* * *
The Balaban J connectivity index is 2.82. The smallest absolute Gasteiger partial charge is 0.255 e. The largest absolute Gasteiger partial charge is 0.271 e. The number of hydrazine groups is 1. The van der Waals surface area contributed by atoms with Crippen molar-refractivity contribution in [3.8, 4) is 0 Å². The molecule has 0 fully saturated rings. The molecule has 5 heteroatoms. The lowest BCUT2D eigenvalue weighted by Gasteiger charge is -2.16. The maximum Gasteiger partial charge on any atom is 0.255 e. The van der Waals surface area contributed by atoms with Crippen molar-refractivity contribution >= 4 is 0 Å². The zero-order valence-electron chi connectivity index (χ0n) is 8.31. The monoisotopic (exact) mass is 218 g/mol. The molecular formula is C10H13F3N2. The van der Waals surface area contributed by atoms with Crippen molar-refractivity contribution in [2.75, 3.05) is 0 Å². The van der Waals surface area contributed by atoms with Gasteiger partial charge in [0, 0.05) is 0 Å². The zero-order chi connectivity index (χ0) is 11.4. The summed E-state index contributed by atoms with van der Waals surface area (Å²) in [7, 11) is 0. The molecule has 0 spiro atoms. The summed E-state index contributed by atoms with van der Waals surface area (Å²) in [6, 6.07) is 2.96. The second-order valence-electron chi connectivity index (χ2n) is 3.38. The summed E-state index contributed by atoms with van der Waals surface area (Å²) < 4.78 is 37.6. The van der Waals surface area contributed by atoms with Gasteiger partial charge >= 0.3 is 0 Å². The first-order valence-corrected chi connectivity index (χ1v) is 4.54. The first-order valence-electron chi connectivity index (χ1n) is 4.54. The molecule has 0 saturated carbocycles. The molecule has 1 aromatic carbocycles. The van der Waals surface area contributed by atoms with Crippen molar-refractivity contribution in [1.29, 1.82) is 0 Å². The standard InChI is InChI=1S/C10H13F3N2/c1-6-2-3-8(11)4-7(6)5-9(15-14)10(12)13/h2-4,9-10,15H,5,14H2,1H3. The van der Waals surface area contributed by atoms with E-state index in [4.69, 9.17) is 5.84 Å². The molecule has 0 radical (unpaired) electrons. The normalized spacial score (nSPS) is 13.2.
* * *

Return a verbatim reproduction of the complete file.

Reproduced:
The Balaban J connectivity index is 2.82. The smallest absolute Gasteiger partial charge is 0.255 e. The largest absolute Gasteiger partial charge is 0.271 e. The number of hydrazine groups is 1. The van der Waals surface area contributed by atoms with Crippen molar-refractivity contribution in [3.8, 4) is 0 Å². The molecule has 0 fully saturated rings. The molecule has 5 heteroatoms. The lowest BCUT2D eigenvalue weighted by Gasteiger charge is -2.16. The maximum Gasteiger partial charge on any atom is 0.255 e. The van der Waals surface area contributed by atoms with Crippen molar-refractivity contribution >= 4 is 0 Å². The zero-order valence-electron chi connectivity index (χ0n) is 8.31. The monoisotopic (exact) mass is 218 g/mol. The molecular formula is C10H13F3N2. The van der Waals surface area contributed by atoms with Crippen molar-refractivity contribution in [2.75, 3.05) is 0 Å². The van der Waals surface area contributed by atoms with Gasteiger partial charge in [0, 0.05) is 0 Å². The zero-order chi connectivity index (χ0) is 11.4. The summed E-state index contributed by atoms with van der Waals surface area (Å²) in [7, 11) is 0. The molecule has 0 spiro atoms. The summed E-state index contributed by atoms with van der Waals surface area (Å²) in [6, 6.07) is 2.96. The second-order valence-electron chi connectivity index (χ2n) is 3.38. The summed E-state index contributed by atoms with van der Waals surface area (Å²) < 4.78 is 37.6. The van der Waals surface area contributed by atoms with Gasteiger partial charge >= 0.3 is 0 Å². The first-order valence-corrected chi connectivity index (χ1v) is 4.54. The first-order valence-electron chi connectivity index (χ1n) is 4.54. The molecule has 0 saturated carbocycles. The molecule has 1 aromatic carbocycles. The van der Waals surface area contributed by atoms with Crippen molar-refractivity contribution in [1.29, 1.82) is 0 Å². The standard InChI is InChI=1S/C10H13F3N2/c1-6-2-3-8(11)4-7(6)5-9(15-14)10(12)13/h2-4,9-10,15H,5,14H2,1H3. The van der Waals surface area contributed by atoms with E-state index in [4.69, 9.17) is 5.84 Å². The molecule has 0 radical (unpaired) electrons. The normalized spacial score (nSPS) is 13.2.